WSU researchers 'watch' crystal structure change in real time: Breakthrough made possible by new Argonne facility July 27th, 2016

Enhancing molecular imaging with light: New technology platform increases spectroscopic resolution by 4 fold July 27th, 2016

New nontoxic process promises larger ultrathin sheets of 2-D nanomaterials July 27th, 2016

Govt.-Legislation/Regulation/Funding/Policy

WSU researchers 'watch' crystal structure change in real time: Breakthrough made possible by new Argonne facility July 27th, 2016

Enhancing molecular imaging with light: New technology platform increases spectroscopic resolution by 4 fold July 27th, 2016

New nontoxic process promises larger ultrathin sheets of 2-D nanomaterials July 27th, 2016

Scientists test nanoparticle drug delivery in dogs with osteosarcoma July 26th, 2016

Chip Technology

New nontoxic process promises larger ultrathin sheets of 2-D nanomaterials July 27th, 2016

Nanometrics Reports Second Quarter 2016 Financial Results July 26th, 2016

Borrowing from pastry chefs, engineers create nanolayered composites: Method to stack hundreds of nanoscale layers could open new vistas in materials science July 25th, 2016

Integration of novel materials with silicon chips makes new 'smart' devices possible July 25th, 2016

Nanotubes/Buckyballs/Fullerenes

Easier, faster, cheaper: A full-filling approach to making nanotubes of consistent quality: Approach opens a straightforward route for engineering the properties of single-wall carbon nanotubes July 19th, 2016

Sensing trouble: A new way to detect hidden damage in bridges, roads: University of Delaware engineers devise new method for monitoring structural health July 8th, 2016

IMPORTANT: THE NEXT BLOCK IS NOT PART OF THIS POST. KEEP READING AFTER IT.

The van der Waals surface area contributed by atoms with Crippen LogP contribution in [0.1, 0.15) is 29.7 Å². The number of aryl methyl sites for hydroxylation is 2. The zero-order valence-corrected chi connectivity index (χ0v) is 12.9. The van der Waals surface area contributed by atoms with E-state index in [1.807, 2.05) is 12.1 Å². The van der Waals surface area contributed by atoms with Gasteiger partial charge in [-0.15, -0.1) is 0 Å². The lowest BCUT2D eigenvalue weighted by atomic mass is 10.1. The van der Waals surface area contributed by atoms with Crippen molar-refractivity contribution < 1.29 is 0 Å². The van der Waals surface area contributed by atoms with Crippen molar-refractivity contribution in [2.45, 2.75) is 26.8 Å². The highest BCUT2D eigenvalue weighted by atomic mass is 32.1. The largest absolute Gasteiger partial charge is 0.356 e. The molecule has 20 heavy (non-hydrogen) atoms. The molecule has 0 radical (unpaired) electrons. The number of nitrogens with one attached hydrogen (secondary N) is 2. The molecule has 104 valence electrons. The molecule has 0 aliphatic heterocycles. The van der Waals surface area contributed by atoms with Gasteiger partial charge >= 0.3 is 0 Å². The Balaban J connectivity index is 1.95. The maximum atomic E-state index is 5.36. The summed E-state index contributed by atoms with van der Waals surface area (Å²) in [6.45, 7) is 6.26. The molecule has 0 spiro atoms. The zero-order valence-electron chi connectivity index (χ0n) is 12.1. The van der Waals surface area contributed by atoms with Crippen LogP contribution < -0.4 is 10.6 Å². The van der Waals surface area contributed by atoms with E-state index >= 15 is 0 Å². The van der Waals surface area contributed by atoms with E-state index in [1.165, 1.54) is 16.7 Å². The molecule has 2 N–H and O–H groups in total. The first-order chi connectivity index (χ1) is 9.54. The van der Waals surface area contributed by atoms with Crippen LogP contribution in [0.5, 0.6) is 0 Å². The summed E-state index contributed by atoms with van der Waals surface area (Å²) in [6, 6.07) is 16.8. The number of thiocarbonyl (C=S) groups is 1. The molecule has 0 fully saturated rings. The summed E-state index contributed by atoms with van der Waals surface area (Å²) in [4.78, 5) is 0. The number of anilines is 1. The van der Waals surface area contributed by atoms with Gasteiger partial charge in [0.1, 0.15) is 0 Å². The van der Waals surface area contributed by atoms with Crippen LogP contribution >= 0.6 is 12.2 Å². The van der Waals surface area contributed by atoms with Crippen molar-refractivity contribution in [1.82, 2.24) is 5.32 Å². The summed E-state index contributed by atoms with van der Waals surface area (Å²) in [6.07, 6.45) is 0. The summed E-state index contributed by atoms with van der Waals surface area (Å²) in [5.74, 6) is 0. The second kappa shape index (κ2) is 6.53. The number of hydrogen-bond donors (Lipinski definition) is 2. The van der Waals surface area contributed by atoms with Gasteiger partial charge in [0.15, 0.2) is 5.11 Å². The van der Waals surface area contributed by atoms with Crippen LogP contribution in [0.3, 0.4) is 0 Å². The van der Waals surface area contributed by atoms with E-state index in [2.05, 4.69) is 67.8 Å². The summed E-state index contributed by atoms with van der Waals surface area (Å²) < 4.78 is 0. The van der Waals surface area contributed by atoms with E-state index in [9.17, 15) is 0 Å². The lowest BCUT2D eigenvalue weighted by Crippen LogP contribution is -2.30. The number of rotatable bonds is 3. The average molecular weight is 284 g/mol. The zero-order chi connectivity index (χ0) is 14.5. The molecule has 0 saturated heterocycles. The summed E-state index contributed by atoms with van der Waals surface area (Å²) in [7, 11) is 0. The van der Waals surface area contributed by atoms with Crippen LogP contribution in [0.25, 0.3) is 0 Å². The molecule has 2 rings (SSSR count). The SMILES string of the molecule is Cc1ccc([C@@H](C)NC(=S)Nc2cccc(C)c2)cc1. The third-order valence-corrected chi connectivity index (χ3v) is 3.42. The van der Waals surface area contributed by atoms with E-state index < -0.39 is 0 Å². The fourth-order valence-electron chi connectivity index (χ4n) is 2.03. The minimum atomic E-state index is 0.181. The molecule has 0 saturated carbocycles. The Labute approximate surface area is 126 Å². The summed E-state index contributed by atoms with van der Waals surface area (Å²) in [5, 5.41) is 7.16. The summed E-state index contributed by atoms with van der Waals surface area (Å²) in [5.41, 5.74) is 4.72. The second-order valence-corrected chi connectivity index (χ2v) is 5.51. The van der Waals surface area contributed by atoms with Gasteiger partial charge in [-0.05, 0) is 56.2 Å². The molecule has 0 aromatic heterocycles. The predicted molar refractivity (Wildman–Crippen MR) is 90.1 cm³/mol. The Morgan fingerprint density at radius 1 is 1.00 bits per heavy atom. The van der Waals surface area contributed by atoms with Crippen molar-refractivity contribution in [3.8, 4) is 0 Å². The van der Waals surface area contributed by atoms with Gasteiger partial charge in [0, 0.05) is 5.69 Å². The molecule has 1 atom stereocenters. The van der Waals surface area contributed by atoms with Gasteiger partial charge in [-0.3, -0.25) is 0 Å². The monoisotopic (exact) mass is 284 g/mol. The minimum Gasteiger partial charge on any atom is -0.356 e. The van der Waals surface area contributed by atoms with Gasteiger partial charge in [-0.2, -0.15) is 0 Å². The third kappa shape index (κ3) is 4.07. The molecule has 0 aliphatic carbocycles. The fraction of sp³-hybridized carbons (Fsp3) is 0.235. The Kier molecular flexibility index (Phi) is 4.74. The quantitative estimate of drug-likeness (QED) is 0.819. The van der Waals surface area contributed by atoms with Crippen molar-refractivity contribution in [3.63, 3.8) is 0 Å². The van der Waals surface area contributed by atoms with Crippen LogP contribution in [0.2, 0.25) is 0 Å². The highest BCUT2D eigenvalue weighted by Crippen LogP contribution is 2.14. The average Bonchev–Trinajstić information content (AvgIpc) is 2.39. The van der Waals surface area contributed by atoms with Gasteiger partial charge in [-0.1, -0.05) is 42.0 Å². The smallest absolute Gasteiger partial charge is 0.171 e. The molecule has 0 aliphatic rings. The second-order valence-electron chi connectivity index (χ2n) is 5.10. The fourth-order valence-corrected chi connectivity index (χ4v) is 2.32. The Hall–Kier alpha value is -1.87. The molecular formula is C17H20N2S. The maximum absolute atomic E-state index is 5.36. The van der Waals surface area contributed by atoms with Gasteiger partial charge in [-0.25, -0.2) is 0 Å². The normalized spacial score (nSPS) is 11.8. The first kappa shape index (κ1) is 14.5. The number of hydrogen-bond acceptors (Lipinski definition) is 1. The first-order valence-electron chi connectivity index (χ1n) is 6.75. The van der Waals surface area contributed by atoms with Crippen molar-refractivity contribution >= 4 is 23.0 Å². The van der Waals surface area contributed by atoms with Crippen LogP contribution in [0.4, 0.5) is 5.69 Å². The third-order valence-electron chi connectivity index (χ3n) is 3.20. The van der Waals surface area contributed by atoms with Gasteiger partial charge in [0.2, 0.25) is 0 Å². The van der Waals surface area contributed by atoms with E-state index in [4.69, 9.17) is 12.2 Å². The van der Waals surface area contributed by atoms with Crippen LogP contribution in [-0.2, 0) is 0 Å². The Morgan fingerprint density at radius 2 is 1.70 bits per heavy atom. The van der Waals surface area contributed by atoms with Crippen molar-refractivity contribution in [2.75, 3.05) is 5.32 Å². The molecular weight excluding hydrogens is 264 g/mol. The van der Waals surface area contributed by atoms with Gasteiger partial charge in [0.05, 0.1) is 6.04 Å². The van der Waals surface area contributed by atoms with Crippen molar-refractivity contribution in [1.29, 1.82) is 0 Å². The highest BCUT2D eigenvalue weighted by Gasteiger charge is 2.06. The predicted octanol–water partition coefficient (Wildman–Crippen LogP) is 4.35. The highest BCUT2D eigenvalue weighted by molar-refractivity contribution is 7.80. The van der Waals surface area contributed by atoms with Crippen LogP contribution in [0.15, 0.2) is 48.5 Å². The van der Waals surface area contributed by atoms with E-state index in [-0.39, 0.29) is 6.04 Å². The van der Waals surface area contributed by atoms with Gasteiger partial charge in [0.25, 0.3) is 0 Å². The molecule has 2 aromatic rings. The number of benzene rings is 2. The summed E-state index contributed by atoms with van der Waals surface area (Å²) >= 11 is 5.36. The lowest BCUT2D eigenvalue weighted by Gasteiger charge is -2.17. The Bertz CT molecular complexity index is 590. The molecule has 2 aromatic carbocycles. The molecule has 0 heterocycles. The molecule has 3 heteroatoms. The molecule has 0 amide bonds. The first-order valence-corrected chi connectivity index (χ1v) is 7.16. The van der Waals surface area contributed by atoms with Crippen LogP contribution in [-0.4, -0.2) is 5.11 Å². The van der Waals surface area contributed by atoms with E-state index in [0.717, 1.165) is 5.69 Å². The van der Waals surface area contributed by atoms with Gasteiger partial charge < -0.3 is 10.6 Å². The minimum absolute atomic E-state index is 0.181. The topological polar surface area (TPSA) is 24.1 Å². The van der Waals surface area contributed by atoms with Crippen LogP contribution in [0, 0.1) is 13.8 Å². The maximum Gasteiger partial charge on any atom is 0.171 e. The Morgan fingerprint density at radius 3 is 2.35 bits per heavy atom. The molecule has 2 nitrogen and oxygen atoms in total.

Wireless, wearable toxic-gas detector: Inexpensive sensors could be worn by soldiers to detect hazardous chemical agents July 4th, 2016

Nanotubes' 'stuffing' as is: A scientist from the Lomonosov Moscow State University studied the types of carbon nanotubes' 'stuffing' June 2nd, 2016

Nanoelectronics

New nontoxic process promises larger ultrathin sheets of 2-D nanomaterials July 27th, 2016

Ultra-flat circuits will have unique properties: Rice University lab studies 2-D hybrids to see how they differ from common electronics July 25th, 2016

Borrowing from pastry chefs, engineers create nanolayered composites: Method to stack hundreds of nanoscale layers could open new vistas in materials science July 25th, 2016

Making magnets flip like cats at room temperature: Heusler alloy NiMnSb could prove valuable as a new material for digital information processing and storage July 25th, 2016

Discoveries

WSU researchers 'watch' crystal structure change in real time: Breakthrough made possible by new Argonne facility July 27th, 2016

Enhancing molecular imaging with light: New technology platform increases spectroscopic resolution by 4 fold July 27th, 2016

New nontoxic process promises larger ultrathin sheets of 2-D nanomaterials July 27th, 2016

Scientists test nanoparticle drug delivery in dogs with osteosarcoma July 26th, 2016

Announcements

Ageing can drive progress: Population ageing is likely to boost medicine, nanotechnology and robotics, but increase political risks July 27th, 2016

WSU researchers 'watch' crystal structure change in real time: Breakthrough made possible by new Argonne facility July 27th, 2016

Enhancing molecular imaging with light: New technology platform increases spectroscopic resolution by 4 fold July 27th, 2016

New nontoxic process promises larger ultrathin sheets of 2-D nanomaterials July 27th, 2016

NanoNews-Digest
The latest news from around the world, FREE




  Premium Products
NanoNews-Custom
Only the news you want to read!
 Learn More
NanoTech-Transfer
University Technology Transfer & Patents
 Learn More
NanoStrategies
Full-service, expert consulting
 Learn More











ASP
Nanotechnology Now Featured Books




NNN

The Hunger Project







Car Brands
Buy website traffic